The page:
The Cure of Imperfect Sight by Treatment
Without Glasses - online book

The Original Bates Method, for correcting vision defects

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A Series of Four Changes               65
tion which one would expect when the optic axis was shortened, as in hypermetropia. When a strain was made to see at a distance the image was smaller than when the eye was at rest, again indicating elongation of the eyeball and increased convexity of the cornea.
The images photographed from the front of the sclera showed the same series of changes as the corneal images, but those obtained from the side of the sclera were found to have changed in exactly the opposite manner, being larger where the former were smaller and vice versa, a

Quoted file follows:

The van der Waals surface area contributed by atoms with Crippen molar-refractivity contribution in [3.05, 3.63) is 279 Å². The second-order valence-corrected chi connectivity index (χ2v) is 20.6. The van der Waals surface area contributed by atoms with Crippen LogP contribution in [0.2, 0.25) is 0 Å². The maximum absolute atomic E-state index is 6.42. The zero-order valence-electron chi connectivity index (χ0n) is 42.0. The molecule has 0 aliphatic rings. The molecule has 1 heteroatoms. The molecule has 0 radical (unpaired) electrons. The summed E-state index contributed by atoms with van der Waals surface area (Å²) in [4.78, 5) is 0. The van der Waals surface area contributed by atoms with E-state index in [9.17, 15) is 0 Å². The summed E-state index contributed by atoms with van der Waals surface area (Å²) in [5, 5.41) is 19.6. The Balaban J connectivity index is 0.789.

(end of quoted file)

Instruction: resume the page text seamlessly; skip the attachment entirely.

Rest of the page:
Fig. 32. Reflection of the Electric Filament From the Iris
This picture is shown to illustrate the fact that it is possible to get a reflection from any reflecting surface of the eyeball without reflections from the other parts, although these may be exposed. This is done by changing the angle of the light to the eye. In No. 1 observations of the eye at the time the picture was taken demonstrated that the image was from the iris, not from the cornea, and the fact is also apparent in the picture. (Compare the image with the corneal reflection in Fig. 28.) In No. 2, where the image overlaps the margin of the pupil, the fact that the reflection is from the iris is manifest from the circum stance that only part of the filament is seen. If it were from the cornea, the whole of it would be reflected. Note in this picture that there is no reflection from the lens. The images on the iris did not change their size or shape during accommodation, dem onstrating again that the lens, upon which the iris rests, does not change its shape when the eye adjusts itself for near vision.